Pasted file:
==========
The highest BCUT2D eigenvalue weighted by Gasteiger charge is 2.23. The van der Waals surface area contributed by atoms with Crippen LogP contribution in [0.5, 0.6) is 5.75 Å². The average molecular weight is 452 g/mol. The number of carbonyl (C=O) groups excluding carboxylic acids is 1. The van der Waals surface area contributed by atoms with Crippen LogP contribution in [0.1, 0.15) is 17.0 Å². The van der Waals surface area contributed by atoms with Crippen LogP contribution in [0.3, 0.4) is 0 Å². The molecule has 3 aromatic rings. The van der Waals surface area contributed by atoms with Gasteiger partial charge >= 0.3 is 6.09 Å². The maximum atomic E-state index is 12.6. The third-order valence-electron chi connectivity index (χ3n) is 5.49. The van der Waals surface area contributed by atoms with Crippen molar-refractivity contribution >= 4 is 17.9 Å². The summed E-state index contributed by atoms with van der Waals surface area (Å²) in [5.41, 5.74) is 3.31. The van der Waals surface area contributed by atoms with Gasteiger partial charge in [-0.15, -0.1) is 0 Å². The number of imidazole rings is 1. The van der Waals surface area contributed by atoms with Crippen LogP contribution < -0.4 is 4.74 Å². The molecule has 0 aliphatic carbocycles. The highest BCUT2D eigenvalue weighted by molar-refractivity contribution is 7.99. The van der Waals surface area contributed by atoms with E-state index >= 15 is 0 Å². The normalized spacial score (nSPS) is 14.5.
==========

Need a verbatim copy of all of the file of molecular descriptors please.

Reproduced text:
The highest BCUT2D eigenvalue weighted by Gasteiger charge is 2.23. The van der Waals surface area contributed by atoms with Crippen LogP contribution in [0.5, 0.6) is 5.75 Å². The average molecular weight is 452 g/mol. The number of carbonyl (C=O) groups excluding carboxylic acids is 1. The van der Waals surface area contributed by atoms with Crippen LogP contribution in [0.1, 0.15) is 17.0 Å². The van der Waals surface area contributed by atoms with Crippen LogP contribution in [0.3, 0.4) is 0 Å². The molecule has 3 aromatic rings. The van der Waals surface area contributed by atoms with Gasteiger partial charge >= 0.3 is 6.09 Å². The maximum atomic E-state index is 12.6. The third-order valence-electron chi connectivity index (χ3n) is 5.49. The van der Waals surface area contributed by atoms with Crippen molar-refractivity contribution >= 4 is 17.9 Å². The summed E-state index contributed by atoms with van der Waals surface area (Å²) in [5.41, 5.74) is 3.31. The van der Waals surface area contributed by atoms with Gasteiger partial charge in [-0.15, -0.1) is 0 Å². The number of imidazole rings is 1. The van der Waals surface area contributed by atoms with Crippen LogP contribution < -0.4 is 4.74 Å². The molecule has 0 aliphatic carbocycles. The highest BCUT2D eigenvalue weighted by molar-refractivity contribution is 7.99. The van der Waals surface area contributed by atoms with E-state index >= 15 is 0 Å². The normalized spacial score (nSPS) is 14.5.